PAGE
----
Mitt Romney criss-crossed his home state of Massachusetts in a major fundraising drive before the Republican convention, netting $7 million after a two-day blitz.
A week after the roll-out of running mate Paul Ryan and with roughly 80 days to go before the November 6 election in which he aims to oust President Barack Obama, Romney was foregoing chances to campaign in crucial swing states, opting to raise cash with events in New York and Massachusetts.
Wasting no time, the former Massachusetts governor had four high-dollar fundraising events scheduled during the day, culminating in a $75,000-per-person beachside dinner on the island of Nantucket off the Atlantic coast.
Billionaire oil magnate Bill Koch also hosted a $50,000-a-head event at his Osterville home.
A vintage plane carrying a sign reading "Obama -- Taking America Forward" made a few slow laps above Koch's house before flying off as guests arrived for the fundraiser.
Romney earlier attended a clam bake luncheon on the resort island of Martha's Vineyard that featured a $50,000-per-person VIP reception.
In Osterville, a "photo reception" was held for those who raised $25,000 or contributed $10,000 to the Romney campaign, with a general reception held later for those who gave $2,500.
By Sunday, Romney will have taken five straight days off from public campaign events, focusing instead on events to raise cash for his campaign.
Romney said Obama was partly to blame for the excess spending that has become a hallmark of the 2012 campaign, where raising millions of dollars is an absolute necessity.
"That's the challenge with a president who blew through the federal spending limits," Romney, a multimillionaire former investor, told reporters on his plane before departing well-heeled Martha's Vineyard for nearby Hyannis.
"It means that campaigns now have to spend a disproportionate amount of time fundraising," he added.
"You appreciate all the help you get, but you wish you could spend more time on the campaign trail."
During an unannounced stop at Millies Restaurant in Nantucket, Romney ordered several ice creams for his entourage before chatting with customers in a lighter-hearted moment.
"Say thanks, Mr president," a mother told her boy Alex as the Republican candidate prepared to leave the restaurant.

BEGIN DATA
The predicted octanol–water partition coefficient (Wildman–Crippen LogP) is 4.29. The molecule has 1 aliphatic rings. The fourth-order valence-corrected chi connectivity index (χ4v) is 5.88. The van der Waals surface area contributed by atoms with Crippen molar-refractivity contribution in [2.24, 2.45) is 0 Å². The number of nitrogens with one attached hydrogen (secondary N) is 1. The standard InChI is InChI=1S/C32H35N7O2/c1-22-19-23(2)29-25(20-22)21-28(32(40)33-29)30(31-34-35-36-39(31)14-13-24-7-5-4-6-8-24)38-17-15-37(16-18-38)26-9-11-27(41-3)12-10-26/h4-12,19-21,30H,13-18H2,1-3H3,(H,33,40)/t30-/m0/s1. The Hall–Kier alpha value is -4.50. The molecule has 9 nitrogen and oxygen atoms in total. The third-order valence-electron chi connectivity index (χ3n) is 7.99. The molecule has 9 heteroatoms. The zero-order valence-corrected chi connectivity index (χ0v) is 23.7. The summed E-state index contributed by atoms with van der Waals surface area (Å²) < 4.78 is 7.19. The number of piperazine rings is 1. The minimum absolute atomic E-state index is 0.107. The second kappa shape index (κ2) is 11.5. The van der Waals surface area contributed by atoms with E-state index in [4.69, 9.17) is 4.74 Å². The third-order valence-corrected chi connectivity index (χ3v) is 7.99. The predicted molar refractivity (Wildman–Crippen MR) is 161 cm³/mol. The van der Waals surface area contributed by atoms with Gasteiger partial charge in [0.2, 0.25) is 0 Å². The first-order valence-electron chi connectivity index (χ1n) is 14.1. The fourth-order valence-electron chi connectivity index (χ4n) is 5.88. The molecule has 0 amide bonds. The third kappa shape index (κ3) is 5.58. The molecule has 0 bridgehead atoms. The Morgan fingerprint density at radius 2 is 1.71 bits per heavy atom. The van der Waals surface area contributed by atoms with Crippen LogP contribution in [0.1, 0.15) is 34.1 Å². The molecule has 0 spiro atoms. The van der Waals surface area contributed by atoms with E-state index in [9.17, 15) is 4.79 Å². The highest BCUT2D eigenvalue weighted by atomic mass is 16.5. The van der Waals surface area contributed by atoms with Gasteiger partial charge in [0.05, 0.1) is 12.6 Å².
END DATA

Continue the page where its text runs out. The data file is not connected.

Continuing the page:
Romney appeared to ignore a heckler standing on the stairs inside who shouted: "Five years' returns, sir! Five years!"
Obama is demanding that Romney, a former venture capitalist, release more than the two years of personal tax returns he has already promised, and paints his rival as the epitome of a society tilted toward the rich.
The president earlier said his wealthy rival would pay only one percent in taxes on his vast wealth under a plan authored by Ryan.
The Republican flagbearer is seeking to fill up his already deep campaign war chest ahead of the August 27-30 convention, where he will become the party's official nominee.
Obama's first presidential run in 2008 raised a record-breaking $750 million, but his re-election campaign has lagged behind Romney's in pulling in the cash.
The Romney team is in a rush to raise what is deemed "primary money," funding that a candidate brings in before the convention. That money can be spent up until the November election, but cannot be raised after the convention.
After Romney becomes the official nominee, donors can make fresh contributions toward the general election campaign.
Romney held two "finance events," as described by his campaign, on Friday night in the Hamptons, a tony area on Long Island, New York.
Tickets for Friday's event at the stately Sebonack Golf Club, overlooking the Atlantic Ocean, ran $25,000.
Romney raised "just shy of $7 million" over the two days, campaign officials said.
That does not count the more than $10 million the Romney campaign raised online in the week since Romney named Ryan as his running mate.
Massachusetts is a largely liberal state, and, even though Romney served here as governor, his campaign does not see it as in play in November.
When boarding his flight out of Martha's Vineyard, Romney shook hands with four drivers who had participated in his motorcade, joking with them that they were "the four Republicans on the island, right?"